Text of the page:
The Protest Power of Fashion

, inspired by the Time’s Up movement, explores the role of fashion as a means of protest

Image: Wikimedia Commons

What does it mean to protest? Simply, it is our ability to publicly disagree, to stand up and show society that there is another way of thinking and behaving. Yet what role does ‘fashion’ play in this greater movement?

Fashion as a medium is a form of expression and often vital in expressing sentiment. It is an influence on social change. Clothes possess the ability to influence society and have the potential to be incredibly powerful as a tool to transmit an opinion to a wider audience. In the words of Coco Chanel: “Fashion is not something that exists in dresses only. Fashion is in the sky, in the street, fashion has to do with ideas, the way we live, what is happening.” Consequently, fashion cannot be limited to clothes in their independence and is reflective of our wider ways of living. Moreover it mirrors the attitudes of society at a specific moment in time.

Earlier this month at the 75th Golden Globe Awards Ceremony many of the attendees made the decision to wear black garments. This decision was used as a marker of recognising the sexual assaults that have plagued Hollywood for decades. The decision was a nod to the #timesup movement and a stand of solidarity. In the recent seasons we have begun to see high fashion becoming increasingly political. In the Spring/Summer 2018 Dior show Maria Grazia Chiuri emblazoned the slogans ‘We should all be feminists’ and ‘why have there been no great women artists’ atop t-shirts, quoting Chimamanda Ngozi Adichie’s TED Talk and Linda Nochlin’s essay respectively. This is only one example of high fashion using its influence to express political statements. Designers have long used clothes as an avenue to create wider discussion. For instance, big fashion brands such as Vivienne Westwood and Alexander McQueen have built their fashion houses upon the ideas of rallying against the norms of society.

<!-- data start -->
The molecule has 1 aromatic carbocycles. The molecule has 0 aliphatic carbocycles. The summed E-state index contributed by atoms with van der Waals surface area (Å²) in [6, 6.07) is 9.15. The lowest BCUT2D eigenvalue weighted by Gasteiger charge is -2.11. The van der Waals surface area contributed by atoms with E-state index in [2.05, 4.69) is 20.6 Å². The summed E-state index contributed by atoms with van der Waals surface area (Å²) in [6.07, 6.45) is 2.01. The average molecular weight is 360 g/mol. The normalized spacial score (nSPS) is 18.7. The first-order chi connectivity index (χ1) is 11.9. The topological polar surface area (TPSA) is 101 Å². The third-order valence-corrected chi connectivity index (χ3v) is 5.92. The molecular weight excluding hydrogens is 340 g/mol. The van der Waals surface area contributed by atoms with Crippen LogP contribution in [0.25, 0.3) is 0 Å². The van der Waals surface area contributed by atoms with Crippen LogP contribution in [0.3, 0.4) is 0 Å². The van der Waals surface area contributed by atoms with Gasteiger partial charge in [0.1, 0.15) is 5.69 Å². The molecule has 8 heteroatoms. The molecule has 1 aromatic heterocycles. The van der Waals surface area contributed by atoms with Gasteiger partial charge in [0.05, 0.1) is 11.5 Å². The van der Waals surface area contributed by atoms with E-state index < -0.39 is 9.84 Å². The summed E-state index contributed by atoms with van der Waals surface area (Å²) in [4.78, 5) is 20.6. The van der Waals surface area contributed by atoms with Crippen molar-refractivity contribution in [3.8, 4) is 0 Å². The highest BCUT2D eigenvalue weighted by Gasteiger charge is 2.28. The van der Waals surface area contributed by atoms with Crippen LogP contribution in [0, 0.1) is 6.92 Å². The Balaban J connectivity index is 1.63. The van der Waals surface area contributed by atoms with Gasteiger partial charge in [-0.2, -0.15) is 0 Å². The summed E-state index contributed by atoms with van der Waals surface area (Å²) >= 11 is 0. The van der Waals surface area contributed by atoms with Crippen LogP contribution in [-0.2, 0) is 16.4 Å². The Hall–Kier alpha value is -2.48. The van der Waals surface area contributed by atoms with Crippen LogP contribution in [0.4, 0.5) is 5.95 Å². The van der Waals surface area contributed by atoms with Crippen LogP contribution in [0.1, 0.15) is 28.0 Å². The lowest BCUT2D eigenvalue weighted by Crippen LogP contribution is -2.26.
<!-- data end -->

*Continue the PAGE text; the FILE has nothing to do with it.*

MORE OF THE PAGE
Over the course of history, clothes have been used as a liberating social and political force. Because of this they have been able to shake societal norms and perceptions. For instance in the 1920s the flapper movement was a direct reaction against society’s attitude towards the feminine form. The loose fitting dresses and blunt bobs were a far cry from the corsetry that society had deemed ‘feminine’ and subsequently revolutionised the perception of femininity. Likewise, the creation of the miniskirt during the 1960s further transcended how society regards the notion of womanhood.

While the choice of colour or style of clothes plays a role in how we make a stand, equally a lack of clothing is a demonstration in itself. In 1993 at the Lollapalooza festival the band Rage Against the Machine held a nude protest onstage against music censorship. Although the band were soon escorted offstage by police after having bottles thrown at them, the provocativeness of the demonstration was due to the fact that they were in the nude. Additional movements, using nudity as a foundation, have also created debate. For example the #freethenipple movement on Instagram explores the perceived societal differences between female and male sexuality. As Instagram bans images of female nipples yet not those of men, the movement discusses how society sexualises women and comments on the censorship of female bodies.

Ultimately, fashion is a worthy tool that can be used to solidify a movement and create momentum for a greater movement of ideas and beliefs. While such a message is undoubtedly powerful, the dialectic doesn’t begin and end with a dress. Furthermore, it would be conceited and superficial to give universal credit to clothes. The way we dress ourselves can, however, be the first step forward. It is often the first step society takes to recognise a need for widespread change. All this being said, the ability to act upon thoughts and ideas in order to create a better climate of living forms the possibility for meaningful protest: a feat which goes beyond ‘fashion’.